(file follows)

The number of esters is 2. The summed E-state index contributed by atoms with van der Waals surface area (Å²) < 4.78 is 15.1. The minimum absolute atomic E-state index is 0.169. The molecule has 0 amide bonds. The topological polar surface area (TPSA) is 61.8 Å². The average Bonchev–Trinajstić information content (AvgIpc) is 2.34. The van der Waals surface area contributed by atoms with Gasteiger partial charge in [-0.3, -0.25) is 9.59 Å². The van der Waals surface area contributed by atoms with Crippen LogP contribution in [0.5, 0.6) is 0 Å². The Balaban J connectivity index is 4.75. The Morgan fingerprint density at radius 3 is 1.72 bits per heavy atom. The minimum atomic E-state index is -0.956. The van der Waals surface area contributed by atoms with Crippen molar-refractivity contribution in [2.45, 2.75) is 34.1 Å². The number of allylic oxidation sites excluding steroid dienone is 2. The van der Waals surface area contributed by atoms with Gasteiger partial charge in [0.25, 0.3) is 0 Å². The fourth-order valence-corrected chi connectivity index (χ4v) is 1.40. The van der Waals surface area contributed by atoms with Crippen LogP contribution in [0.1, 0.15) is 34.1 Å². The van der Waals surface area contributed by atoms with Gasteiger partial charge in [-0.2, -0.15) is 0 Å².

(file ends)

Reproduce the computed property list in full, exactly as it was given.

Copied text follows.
The number of esters is 2. The summed E-state index contributed by atoms with van der Waals surface area (Å²) < 4.78 is 15.1. The minimum absolute atomic E-state index is 0.169. The molecule has 0 amide bonds. The topological polar surface area (TPSA) is 61.8 Å². The average Bonchev–Trinajstić information content (AvgIpc) is 2.34. The van der Waals surface area contributed by atoms with Gasteiger partial charge in [-0.3, -0.25) is 9.59 Å². The van der Waals surface area contributed by atoms with Crippen LogP contribution in [0.5, 0.6) is 0 Å². The Balaban J connectivity index is 4.75. The Morgan fingerprint density at radius 3 is 1.72 bits per heavy atom. The minimum atomic E-state index is -0.956. The van der Waals surface area contributed by atoms with Crippen molar-refractivity contribution in [2.45, 2.75) is 34.1 Å². The number of allylic oxidation sites excluding steroid dienone is 2. The van der Waals surface area contributed by atoms with Gasteiger partial charge in [0.25, 0.3) is 0 Å². The fourth-order valence-corrected chi connectivity index (χ4v) is 1.40. The van der Waals surface area contributed by atoms with Crippen LogP contribution in [0.1, 0.15) is 34.1 Å². The van der Waals surface area contributed by atoms with Gasteiger partial charge in [-0.2, -0.15) is 0 Å².